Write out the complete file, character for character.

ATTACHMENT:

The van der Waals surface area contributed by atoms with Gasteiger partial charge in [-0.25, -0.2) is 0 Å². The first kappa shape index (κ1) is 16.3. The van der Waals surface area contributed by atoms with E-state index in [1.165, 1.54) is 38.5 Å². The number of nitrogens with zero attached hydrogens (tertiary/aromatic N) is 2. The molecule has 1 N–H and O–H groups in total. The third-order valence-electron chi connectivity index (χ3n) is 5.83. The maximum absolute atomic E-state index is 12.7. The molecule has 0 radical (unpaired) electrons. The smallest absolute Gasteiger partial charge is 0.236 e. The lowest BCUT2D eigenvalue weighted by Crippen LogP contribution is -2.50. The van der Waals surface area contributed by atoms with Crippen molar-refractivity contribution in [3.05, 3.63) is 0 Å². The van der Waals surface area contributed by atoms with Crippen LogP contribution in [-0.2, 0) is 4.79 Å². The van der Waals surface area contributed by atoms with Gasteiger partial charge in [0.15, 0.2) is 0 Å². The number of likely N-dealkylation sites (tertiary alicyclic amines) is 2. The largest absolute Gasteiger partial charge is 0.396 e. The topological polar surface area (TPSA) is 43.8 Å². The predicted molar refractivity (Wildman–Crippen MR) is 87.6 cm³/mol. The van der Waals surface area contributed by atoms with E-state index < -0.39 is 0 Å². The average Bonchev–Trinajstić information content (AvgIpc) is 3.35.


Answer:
The van der Waals surface area contributed by atoms with Gasteiger partial charge in [-0.25, -0.2) is 0 Å². The first kappa shape index (κ1) is 16.3. The van der Waals surface area contributed by atoms with E-state index in [1.165, 1.54) is 38.5 Å². The number of nitrogens with zero attached hydrogens (tertiary/aromatic N) is 2. The molecule has 1 N–H and O–H groups in total. The third-order valence-electron chi connectivity index (χ3n) is 5.83. The maximum absolute atomic E-state index is 12.7. The molecule has 0 radical (unpaired) electrons. The smallest absolute Gasteiger partial charge is 0.236 e. The lowest BCUT2D eigenvalue weighted by Crippen LogP contribution is -2.50. The van der Waals surface area contributed by atoms with Crippen molar-refractivity contribution in [3.05, 3.63) is 0 Å². The van der Waals surface area contributed by atoms with Crippen LogP contribution in [-0.2, 0) is 4.79 Å². The van der Waals surface area contributed by atoms with Gasteiger partial charge in [0.15, 0.2) is 0 Å². The number of likely N-dealkylation sites (tertiary alicyclic amines) is 2. The largest absolute Gasteiger partial charge is 0.396 e. The topological polar surface area (TPSA) is 43.8 Å². The predicted molar refractivity (Wildman–Crippen MR) is 87.6 cm³/mol. The van der Waals surface area contributed by atoms with E-state index < -0.39 is 0 Å². The average Bonchev–Trinajstić information content (AvgIpc) is 3.35.